University of Michigan Preliminary Consumer Sentiment Index Declines for November

The University of Michigan today (11-12-21) released its preliminary Consumer Sentiment Index (CSI) for November. The CSI declined to a reading of 66.8 in November, down from 71.7 in October. This is a month-over-month decrease of -6.8% and a year-over-year decrease of -13.1% (76.9 in November 2020).

Current Economic Conditions dropped to a reading of 73.2 in November, down from 77.7 in October. This is a month-over-month decline of -5.8% and a year-over-year decline of -15.9% (87.0 in November 2020).

Finally, the Index of Consumer Expectations declined to a reading of 62.8 in November, down from 67.9 in October. This is a month-over-month decrease of -7.5 and a year-over-year decrease of -10.9% (70.5 in November 2020).

In a statement prepared to accompany the release of the preliminary October CSI, Richard Curtain, Director of Surveys for the University of Michigan said:

“Consumer sentiment fell in early November to its lowest level in a decade due to an escalating inflation rate and the growing belief among consumers that no effective policies have yet been developed to reduce the damage from surging inflation. One-in-four consumers cited inflationary reductions in their living standards in November, with lower income and older consumers voicing the greatest impact. Nominal income gains were widely reported but when asked about inflation-adjusted gains, half of all families anticipated reduced real incomes next year. Rising prices for homes, vehicles, and durables were reported more frequently than any other time in more than half a century.”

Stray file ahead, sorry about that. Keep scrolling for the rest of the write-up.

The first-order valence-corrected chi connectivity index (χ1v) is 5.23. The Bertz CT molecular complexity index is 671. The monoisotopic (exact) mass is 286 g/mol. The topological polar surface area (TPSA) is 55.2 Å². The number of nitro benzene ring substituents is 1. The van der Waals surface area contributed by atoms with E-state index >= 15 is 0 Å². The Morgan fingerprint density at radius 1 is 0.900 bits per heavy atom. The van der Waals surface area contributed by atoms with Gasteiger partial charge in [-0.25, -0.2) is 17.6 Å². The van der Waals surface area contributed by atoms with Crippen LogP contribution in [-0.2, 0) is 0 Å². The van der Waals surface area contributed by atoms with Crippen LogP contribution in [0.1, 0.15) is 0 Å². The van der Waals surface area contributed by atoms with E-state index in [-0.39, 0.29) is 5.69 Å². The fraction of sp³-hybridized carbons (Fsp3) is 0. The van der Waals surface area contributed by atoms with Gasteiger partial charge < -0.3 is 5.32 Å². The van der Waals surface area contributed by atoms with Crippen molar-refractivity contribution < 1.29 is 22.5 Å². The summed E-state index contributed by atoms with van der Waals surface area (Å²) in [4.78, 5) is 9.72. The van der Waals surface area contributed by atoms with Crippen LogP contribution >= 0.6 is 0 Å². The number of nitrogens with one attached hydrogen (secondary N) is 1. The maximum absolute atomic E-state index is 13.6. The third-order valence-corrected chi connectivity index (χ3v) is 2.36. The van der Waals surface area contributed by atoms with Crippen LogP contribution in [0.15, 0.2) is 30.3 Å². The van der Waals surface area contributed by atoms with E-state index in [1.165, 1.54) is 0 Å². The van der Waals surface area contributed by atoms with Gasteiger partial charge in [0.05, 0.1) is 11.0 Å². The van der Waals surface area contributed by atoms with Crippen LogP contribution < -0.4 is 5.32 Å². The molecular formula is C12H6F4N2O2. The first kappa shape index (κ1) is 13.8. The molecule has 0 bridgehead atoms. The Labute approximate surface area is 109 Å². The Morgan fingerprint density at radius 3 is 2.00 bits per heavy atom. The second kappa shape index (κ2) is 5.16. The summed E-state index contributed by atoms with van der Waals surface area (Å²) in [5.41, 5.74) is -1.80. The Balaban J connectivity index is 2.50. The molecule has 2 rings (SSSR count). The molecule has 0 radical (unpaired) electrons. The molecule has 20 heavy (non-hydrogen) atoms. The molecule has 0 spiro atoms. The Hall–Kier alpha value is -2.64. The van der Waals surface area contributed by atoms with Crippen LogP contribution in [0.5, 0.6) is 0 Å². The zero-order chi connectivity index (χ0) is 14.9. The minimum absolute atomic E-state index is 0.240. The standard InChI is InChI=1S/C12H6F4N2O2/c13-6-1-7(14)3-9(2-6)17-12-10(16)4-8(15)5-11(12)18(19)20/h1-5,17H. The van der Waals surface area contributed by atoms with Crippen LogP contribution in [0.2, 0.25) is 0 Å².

“The reactions of consumers to surging inflation should be no surprise, as it has been reported during the past several months. The description that inflation would be ‘transient’ has the undertone that consumers could ‘grin and bear it’ as economic policies counted on a quick and automatic self-correction to supply and labor shortages. Instead, the pandemic caused economic dislocation unlike any prior recession, and has been intertwined with partisan interpretations of economic developments.”

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Original Source:
Preliminary Results for November 2021